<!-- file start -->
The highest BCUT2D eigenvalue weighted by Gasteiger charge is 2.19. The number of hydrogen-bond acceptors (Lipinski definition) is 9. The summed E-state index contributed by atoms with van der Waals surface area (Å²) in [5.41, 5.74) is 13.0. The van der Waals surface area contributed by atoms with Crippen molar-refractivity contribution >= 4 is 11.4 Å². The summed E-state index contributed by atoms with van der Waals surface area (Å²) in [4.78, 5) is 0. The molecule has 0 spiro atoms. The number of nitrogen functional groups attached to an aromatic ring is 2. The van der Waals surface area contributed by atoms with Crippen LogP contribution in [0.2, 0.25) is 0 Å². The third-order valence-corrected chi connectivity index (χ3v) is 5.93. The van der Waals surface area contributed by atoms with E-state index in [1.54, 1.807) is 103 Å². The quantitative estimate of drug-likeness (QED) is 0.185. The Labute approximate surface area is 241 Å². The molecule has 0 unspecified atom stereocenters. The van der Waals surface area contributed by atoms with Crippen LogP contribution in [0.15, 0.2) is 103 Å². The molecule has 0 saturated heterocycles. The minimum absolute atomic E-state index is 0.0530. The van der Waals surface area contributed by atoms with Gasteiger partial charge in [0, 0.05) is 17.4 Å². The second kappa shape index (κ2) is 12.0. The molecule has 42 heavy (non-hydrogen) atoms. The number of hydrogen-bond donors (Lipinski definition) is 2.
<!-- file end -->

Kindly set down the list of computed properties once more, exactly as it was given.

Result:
The highest BCUT2D eigenvalue weighted by Gasteiger charge is 2.19. The number of hydrogen-bond acceptors (Lipinski definition) is 9. The summed E-state index contributed by atoms with van der Waals surface area (Å²) in [5.41, 5.74) is 13.0. The van der Waals surface area contributed by atoms with Crippen molar-refractivity contribution >= 4 is 11.4 Å². The summed E-state index contributed by atoms with van der Waals surface area (Å²) in [4.78, 5) is 0. The molecule has 0 spiro atoms. The number of nitrogen functional groups attached to an aromatic ring is 2. The van der Waals surface area contributed by atoms with Crippen LogP contribution in [0.2, 0.25) is 0 Å². The third-order valence-corrected chi connectivity index (χ3v) is 5.93. The van der Waals surface area contributed by atoms with E-state index in [1.54, 1.807) is 103 Å². The quantitative estimate of drug-likeness (QED) is 0.185. The Labute approximate surface area is 241 Å². The molecule has 0 unspecified atom stereocenters. The van der Waals surface area contributed by atoms with Crippen LogP contribution in [0.15, 0.2) is 103 Å². The molecule has 0 saturated heterocycles. The minimum absolute atomic E-state index is 0.0530. The van der Waals surface area contributed by atoms with Gasteiger partial charge in [0, 0.05) is 17.4 Å². The second kappa shape index (κ2) is 12.0. The molecule has 42 heavy (non-hydrogen) atoms. The number of hydrogen-bond donors (Lipinski definition) is 2.